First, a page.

Megadose Vitamin Therapy & Down Syndrome Abstracts
Dev Med Child Neurol 31 (4): 532-537 (1989 Aug)
The Effects of Multivitamins and Minerals on Children with Down Syndrome
Bidder RT, Gray P, Newcombe RG, Evans BK, Hughes M
Department of Child Health, University Hospital of Wales
The effects of high-dosage multivitamin and mineral supplements on 15 children with Down syndrome aged between 7.5 and 63 months were studied in a placebo-controlled crossover trial. Active treatment was associated with decreased developmental progress, and various side-effects were reported by the parents. The only suggestions of benefit were parents' observations of improvement in general appearance and skin freshness. However, the parents were willing to continue using the treatment and to recommend it to other parents, despite the side-effects.
J Nutr Sci Vitaminol (Tokyo) 35 (3): 181-92 (1989 Jun)
Vitamin Supplements and Purported Learning Enhancement in Mentally Retarded Children
Menolascino FJ, Donaldson JY, Gallagher TF, Golden CJ, Wilson JE, Huth JA, Ludvigsen CW, Gillette DW
University of Nebraska Medical Center, Omaha 68105
Dr. Ruth Harrell and her colleagues conducted a study in 1981 in which the administration of high dosages of vitamins were determined to dramatically improve the intellectual functioning of mentally retarded children. This paper documents the efforts of its authors to replicate the Harrell et al. research and, although no significant differences were found between active treatment groups and control groups at study's end, a thorough comparison is made between the two research efforts.
Exceptional Children 55 (4): 336-341 (1989 Jan)
Vitamin Therapy and Children with Down Syndrome: A Review of Research
Pruess JB, Fewell RR, Bennett FC
The claim that large doses of vitamin-mineral supplements benefit mentally retarded children has captured the attention of the general public and the medical profession. A study by Harrell, Capp, Davis, Pearless, and Ravitz (1981) reported increases in IQ and improvements in behavior among mentally retarded subjects (one third of whom were children with Down syndrome) receiving nutritional supplementation. However, subsequent studies, focusing exclusively on children with Down syndrome and using less flawed research designs, have demonstrated that vitamin therapy is not useful for members of this population.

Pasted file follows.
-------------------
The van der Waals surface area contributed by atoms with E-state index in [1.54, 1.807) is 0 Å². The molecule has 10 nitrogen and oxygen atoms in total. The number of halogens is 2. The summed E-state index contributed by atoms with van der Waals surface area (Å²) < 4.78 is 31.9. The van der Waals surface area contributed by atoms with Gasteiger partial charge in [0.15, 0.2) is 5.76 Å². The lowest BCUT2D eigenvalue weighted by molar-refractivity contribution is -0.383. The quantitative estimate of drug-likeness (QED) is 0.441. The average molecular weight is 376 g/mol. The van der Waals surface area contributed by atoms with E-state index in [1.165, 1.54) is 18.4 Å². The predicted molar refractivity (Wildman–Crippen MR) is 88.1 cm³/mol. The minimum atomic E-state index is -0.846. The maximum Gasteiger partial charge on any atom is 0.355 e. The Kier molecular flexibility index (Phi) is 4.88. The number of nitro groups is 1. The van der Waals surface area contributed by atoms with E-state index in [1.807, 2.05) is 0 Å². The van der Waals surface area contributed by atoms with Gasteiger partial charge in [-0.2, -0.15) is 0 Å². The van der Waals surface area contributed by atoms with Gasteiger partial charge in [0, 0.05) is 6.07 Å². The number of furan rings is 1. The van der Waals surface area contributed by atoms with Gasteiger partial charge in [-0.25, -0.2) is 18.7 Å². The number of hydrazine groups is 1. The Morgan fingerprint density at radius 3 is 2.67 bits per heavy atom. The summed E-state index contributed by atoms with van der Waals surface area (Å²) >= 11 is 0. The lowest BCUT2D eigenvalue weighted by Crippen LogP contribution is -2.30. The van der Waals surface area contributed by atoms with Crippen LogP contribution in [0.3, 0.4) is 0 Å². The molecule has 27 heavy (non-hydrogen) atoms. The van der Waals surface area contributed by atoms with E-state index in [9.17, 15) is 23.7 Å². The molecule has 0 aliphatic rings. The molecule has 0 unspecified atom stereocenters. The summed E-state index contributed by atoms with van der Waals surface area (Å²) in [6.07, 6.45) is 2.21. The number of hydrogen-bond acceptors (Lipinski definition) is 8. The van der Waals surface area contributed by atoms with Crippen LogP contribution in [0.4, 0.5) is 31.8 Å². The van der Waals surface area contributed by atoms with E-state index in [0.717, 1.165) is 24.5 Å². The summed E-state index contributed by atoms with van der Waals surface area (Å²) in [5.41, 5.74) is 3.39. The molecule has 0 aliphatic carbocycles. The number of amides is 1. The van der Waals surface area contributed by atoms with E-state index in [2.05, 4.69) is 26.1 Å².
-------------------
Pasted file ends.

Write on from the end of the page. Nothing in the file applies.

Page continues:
Nutr Res 8 (11): 1251-8 (1988)
Micronutrients status of children with Down Syndrome: A comparative study of the effect of megadoses of vitamins with minerals or placebo
Justice, P.M., S. Kamath, P.W. Langenberg, H.H. Sandstead, D.B. Milne, G.F. Smith
University of Illinois, Dept. of Pediatrics. Chicago, IL 60612
Fifty children with Down syndrome between the ages of 5 and 16 years were included in an experimental study where half the children received a megavitamin and mineral preparation and the other half received a placebo. The children were in matched pairs for a number of physical and psychosocial variables. The study lasted 8 months and biochemical studies were done at the start of the study and repeated at 4 and 8 months. Blood plasma samples were analyzed for Zn, Cu, folate, vitamin A, carotene, B6, retinol binding protein, and RBC transketolase and glutathione reductase and serum proteins. Generally, no gross malnutrition was evident as judged by the mean values for most of the baseline laboratory data. No change in mental status was detected between the two groups at the end of the study. The blood values except RBC folate concentrations did not increase significantly on supplementation. There appeared to be an increased prevalence of low plasma zinc levels among the subjects in both the experimental and placebo groups at baseline which seemed to improve regardless of supplementation.
J Ment Defic Res 29 (3): 233-40 (1985 Sep)
A double blind study of vitamin B6 in Down's syndrome infants. Part 1–Clinical and biochemical results
Coleman M, Sobel S, Bhagavan HN, Coursin D, Marquardt A, Guay M, Hunt C
Nineteen patients with Down's syndrome participated in a double blind study of the clinical effects of pharmacological doses of vitamin B6 administration, starting under 8 weeks of age and continuing until 3 years of age. Ten patients received the vitamin and nine the placebo. In Part 1 of this study, no statistically significant differences were found between the two groups in mental age, height, weight, cranial circumference or tongue protrusion. A study of side effects conducted on a larger open population found vitamin B6 to be relatively safe when administered over long periods of time with photosensitive blisters as the major complication.